Brazil plans to create new opportunities with China

Brazilian Foreign Minister Ernesto Araújo said that the Brazilian government is interested in raising its relations with China to an unprecedented threshold. “We wish to create new opportunities with China for Brazilian exporters and investment,” Araújo said in Brasília Tuesday (Jun 4), during a dinner held to honor vice-President Hamilton Mourão, organized by the Brazil–China Parliamentary Fronts and Brics.

The chancellor said there is no “contradiction” in building high-level simultaneously with China and the US—another country, Araújo said, that has maintained an excellent flow of commerce and investment with Brazil.

“There’s no contradiction. We can have profitable relations with both, with no animosity, there’s no problem at all,” he said. Thus, this statement is likely to open Brazil to a huge market share from China and the United States of America. With the huge market share, they are able to witness a lot of profits and increase foreign exchange in the country. Furthermore, maintaining the best international relations with both countries.

Noting that China is Brazil’s top trade partner today, Araújo said that the Brazilian government has encouraged the expansion of talks aimed at opening “new avenues in both trade and investment.”

In 2018, bilateral trade stood at $98.9 billion. Brazilian exports reached $64.2 billion, whereas imports totaled $34.7 billion. Figures from the Central Bank indicate that China had a stock of investment including 155 projects, especially in the financial, energy (generation, transmission, in addition to oil and gas), infrastructure (ports and railways), services, and innovation sectors until 2018.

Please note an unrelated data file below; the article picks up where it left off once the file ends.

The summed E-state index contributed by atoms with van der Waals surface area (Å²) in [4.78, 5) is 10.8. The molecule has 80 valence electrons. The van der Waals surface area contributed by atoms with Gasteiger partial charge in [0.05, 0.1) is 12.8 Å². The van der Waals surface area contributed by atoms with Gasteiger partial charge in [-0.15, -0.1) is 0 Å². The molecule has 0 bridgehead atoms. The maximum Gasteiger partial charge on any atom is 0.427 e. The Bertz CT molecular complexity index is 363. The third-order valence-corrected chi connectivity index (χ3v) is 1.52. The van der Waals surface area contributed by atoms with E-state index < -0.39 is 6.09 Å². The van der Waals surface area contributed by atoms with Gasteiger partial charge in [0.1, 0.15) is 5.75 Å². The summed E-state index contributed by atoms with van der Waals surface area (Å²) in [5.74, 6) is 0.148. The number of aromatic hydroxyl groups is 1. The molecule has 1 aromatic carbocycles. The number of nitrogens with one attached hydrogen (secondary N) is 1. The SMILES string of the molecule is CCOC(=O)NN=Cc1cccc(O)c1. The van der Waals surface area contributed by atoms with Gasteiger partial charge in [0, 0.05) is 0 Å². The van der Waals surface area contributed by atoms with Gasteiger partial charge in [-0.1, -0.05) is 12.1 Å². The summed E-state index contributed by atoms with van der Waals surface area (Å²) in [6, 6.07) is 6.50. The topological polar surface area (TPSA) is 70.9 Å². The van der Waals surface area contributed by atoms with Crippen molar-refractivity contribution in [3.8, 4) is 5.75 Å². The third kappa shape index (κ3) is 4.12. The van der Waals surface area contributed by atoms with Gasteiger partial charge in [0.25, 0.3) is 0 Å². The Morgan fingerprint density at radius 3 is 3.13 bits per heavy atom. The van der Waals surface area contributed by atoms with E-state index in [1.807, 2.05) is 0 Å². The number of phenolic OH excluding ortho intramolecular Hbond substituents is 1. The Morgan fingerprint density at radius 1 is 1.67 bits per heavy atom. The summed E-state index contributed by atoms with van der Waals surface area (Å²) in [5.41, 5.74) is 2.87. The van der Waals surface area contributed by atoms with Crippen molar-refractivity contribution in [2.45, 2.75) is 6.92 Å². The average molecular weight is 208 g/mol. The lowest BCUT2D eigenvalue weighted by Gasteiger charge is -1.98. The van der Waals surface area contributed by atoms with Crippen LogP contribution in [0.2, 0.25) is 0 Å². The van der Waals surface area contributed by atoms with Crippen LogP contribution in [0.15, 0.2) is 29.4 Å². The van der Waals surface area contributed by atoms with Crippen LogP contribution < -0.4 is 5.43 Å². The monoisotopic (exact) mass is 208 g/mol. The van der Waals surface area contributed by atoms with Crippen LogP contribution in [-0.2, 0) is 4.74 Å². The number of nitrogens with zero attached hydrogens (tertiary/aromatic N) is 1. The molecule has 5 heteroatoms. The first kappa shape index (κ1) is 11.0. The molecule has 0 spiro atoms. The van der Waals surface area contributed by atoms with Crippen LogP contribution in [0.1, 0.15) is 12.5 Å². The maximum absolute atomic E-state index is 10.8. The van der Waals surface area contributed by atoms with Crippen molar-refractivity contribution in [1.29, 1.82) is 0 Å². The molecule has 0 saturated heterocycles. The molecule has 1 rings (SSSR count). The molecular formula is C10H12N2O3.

In order to further bolster bilateral ties, President Jair Bolsonaro is expected to fly to China in September. Chinese President Xi Jinping will also come to Brazil to attend the 11th summit of Brics (Brazil, Russia, India, China, South Africa), which is slated to take place on November 13 and 14, in Brasília.

Even more, the Chinese State Councilor and Minister of National Defense Wei Fenghe is on a four-day visit in Brazil that started Thursday, where he attended the 197th-anniversary celebrations of Brazil’s independence on Saturday.

On the sidelines of the celebration ceremony, Brazilian President Jair Bolsonaro held talks with Wei, asking him to convey his sincere greetings and good wishes to Chinese President Xi Jinping.

“I am looking forward to visiting China in October and meeting with Chinese President Xi,” said Bolsonaro. For his part, Wei conveyed Xi’s kind greetings and good wishes to Bolsonaro, as well as his congratulations on Brazil’s independence anniversary. Under the guidance of Xi and Bolsonaro, the comprehensive strategic partnership between China and Brazil has strengthened, and their military ties have maintained a good momentum, said Wei.

China is willing to work with Brazil, consolidate pragmatic cooperation in various fields, and promote the bilateral relations and military ties to a new level, Wei added. On Friday, Brazilian Vice President Hamilton Mourao met with Wei. Mourao said China is Brazil’s trustworthy and reliable partner for comprehensive strategic cooperation, and Brazil is willing to work with China to strengthen all-round cooperation in various fields.